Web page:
Mindfulness-based approaches, Acceptance and Commitment Therapy (ACT), Cognitive Behavioral Therapy (CBT), and EMDR. Also, Motivational Interviewing (MI) and Positive Psychology.
What is Mindfulness:
Mindfulness is paying attention to the present moment in a non-judgmental way. From this awareness of the present, comes the ability for effective action. Instead of staying stuck in behaviors that are not working, we can shift to actions that do. This is called psychological flexibility. ACT and CBT both make use of mindfulness and awareness of thoughts to decrease emotional suffering. Motivational Interviewing also makes use of the non-judgmental aspect for increased understanding of the emotional/behavioral/relationship problems.
One of our favorite quotes, is “Pain is inevitable. Suffering is optional”. We all have pain in our lives because of the inevitable ups and downs of our life situations. We turn pain into suffering by being unwilling to experience pain. We turn to food, work, even alcohol and other substances all because we want to avoid pain.
Mindfulness allows us to experience emotional discomfort with greater poignancy but with less problem. We perceive our pain more acutely but it causes us less trouble.
Mindfulness lets us escape into discomfort instead of escaping from discomfort. We are able to experience the richness of being human and recognize that part of that is uncomfortable – but with mindfulness, the sense of problem and the sense of suffering is diminished.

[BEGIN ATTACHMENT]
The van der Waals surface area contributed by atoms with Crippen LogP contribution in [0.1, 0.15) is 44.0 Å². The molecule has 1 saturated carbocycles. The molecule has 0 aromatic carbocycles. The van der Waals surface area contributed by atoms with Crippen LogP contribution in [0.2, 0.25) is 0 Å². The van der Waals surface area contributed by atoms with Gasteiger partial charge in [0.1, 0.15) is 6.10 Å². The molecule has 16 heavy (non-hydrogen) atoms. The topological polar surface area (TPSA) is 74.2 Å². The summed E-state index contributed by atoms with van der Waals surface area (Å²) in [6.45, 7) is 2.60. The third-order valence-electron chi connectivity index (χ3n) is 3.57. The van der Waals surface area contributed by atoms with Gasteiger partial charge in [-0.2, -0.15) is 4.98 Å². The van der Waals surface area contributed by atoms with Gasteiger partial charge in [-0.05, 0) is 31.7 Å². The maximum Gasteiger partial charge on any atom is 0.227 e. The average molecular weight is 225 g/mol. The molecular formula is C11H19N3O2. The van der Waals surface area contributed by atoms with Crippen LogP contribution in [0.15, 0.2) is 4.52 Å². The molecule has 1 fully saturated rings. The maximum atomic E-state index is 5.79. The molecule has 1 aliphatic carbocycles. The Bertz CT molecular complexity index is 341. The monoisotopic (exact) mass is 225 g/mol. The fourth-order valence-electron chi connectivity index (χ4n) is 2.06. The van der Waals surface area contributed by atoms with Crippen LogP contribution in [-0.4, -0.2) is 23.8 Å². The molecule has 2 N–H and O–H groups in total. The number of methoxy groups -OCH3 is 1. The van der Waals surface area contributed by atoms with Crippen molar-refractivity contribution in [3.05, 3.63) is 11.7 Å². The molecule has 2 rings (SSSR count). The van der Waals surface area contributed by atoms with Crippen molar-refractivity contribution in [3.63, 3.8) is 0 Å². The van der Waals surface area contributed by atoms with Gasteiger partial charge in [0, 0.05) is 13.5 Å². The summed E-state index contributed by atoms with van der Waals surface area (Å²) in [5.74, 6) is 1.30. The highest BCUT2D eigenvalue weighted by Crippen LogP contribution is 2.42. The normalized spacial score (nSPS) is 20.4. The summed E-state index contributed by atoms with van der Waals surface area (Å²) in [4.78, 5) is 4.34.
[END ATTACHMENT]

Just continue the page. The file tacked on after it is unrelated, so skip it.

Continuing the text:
We help our clients experience their pain mindfully and reduce their suffering.
Try a simple guided mindfulness meditation here.
Research supports the use of mindfulness-based approaches, and non-judgmental awareness to help a lot of problems including depression, anxiety, substance abuse, and attention/memory problems. Often these approaches help better than, or at least as much as, medications. Their effects are longer lasting than medications.
Mindfulness allows people to be more open to their emotions and bring more valued actions into their lives.
Mindfulness of negative thoughts and awareness of impulses also helps with procrastination, relationship issues, performance anxiety and existential problems.
EMDR and Mindfulness
Dr. J (Archana Jajodia) practices a unique blend of a mindfulness-based EMDR approach. She is a certified EMDR therapist with advanced training and extensive experience using EMDR with her clients. EMDR is a research-based short-term therapy approach that works really well for trauma based conditions (PTSD). EMDR is a wonderful tool to help with trauma by reducing amygdala activation. It helps with quick relief for distress, and promotes long-term healing for wounds from trauma in relatively few sessions. This allows clients to reduce anxiety in their daily life and be more mindful and embodied. These changes can in turn also lead to significant improvement in chronic health conditions.